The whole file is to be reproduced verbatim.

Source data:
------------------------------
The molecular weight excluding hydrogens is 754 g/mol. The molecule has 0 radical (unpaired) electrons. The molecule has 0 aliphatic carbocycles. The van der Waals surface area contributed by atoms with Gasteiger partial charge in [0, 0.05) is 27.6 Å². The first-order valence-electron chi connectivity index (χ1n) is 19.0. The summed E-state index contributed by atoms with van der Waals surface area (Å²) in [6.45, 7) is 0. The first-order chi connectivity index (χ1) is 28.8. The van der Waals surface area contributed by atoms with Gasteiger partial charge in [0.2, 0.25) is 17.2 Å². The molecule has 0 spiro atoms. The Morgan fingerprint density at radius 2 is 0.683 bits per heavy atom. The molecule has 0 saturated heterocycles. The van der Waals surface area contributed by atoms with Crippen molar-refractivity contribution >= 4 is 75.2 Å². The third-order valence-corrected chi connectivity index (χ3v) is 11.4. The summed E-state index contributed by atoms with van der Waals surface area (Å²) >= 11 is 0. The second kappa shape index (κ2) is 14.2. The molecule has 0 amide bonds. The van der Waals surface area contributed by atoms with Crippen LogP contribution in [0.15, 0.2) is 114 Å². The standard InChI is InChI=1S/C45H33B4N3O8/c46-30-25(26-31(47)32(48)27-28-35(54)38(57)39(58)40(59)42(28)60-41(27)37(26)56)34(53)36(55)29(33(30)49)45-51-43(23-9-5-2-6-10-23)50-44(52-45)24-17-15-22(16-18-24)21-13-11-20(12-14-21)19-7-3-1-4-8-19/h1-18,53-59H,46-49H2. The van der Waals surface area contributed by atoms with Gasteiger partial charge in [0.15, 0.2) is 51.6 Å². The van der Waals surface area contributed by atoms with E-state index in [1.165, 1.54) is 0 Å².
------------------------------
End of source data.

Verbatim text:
The molecular weight excluding hydrogens is 754 g/mol. The molecule has 0 radical (unpaired) electrons. The molecule has 0 aliphatic carbocycles. The van der Waals surface area contributed by atoms with Gasteiger partial charge in [0, 0.05) is 27.6 Å². The first-order valence-electron chi connectivity index (χ1n) is 19.0. The summed E-state index contributed by atoms with van der Waals surface area (Å²) in [6.45, 7) is 0. The first-order chi connectivity index (χ1) is 28.8. The van der Waals surface area contributed by atoms with Gasteiger partial charge in [0.2, 0.25) is 17.2 Å². The molecule has 0 spiro atoms. The Morgan fingerprint density at radius 2 is 0.683 bits per heavy atom. The molecule has 0 saturated heterocycles. The van der Waals surface area contributed by atoms with Crippen molar-refractivity contribution >= 4 is 75.2 Å². The third-order valence-corrected chi connectivity index (χ3v) is 11.4. The summed E-state index contributed by atoms with van der Waals surface area (Å²) >= 11 is 0. The second kappa shape index (κ2) is 14.2. The molecule has 0 amide bonds. The van der Waals surface area contributed by atoms with Crippen LogP contribution in [0.15, 0.2) is 114 Å². The standard InChI is InChI=1S/C45H33B4N3O8/c46-30-25(26-31(47)32(48)27-28-35(54)38(57)39(58)40(59)42(28)60-41(27)37(26)56)34(53)36(55)29(33(30)49)45-51-43(23-9-5-2-6-10-23)50-44(52-45)24-17-15-22(16-18-24)21-13-11-20(12-14-21)19-7-3-1-4-8-19/h1-18,53-59H,46-49H2. The van der Waals surface area contributed by atoms with Gasteiger partial charge in [0.15, 0.2) is 51.6 Å². The van der Waals surface area contributed by atoms with E-state index in [1.165, 1.54) is 0 Å².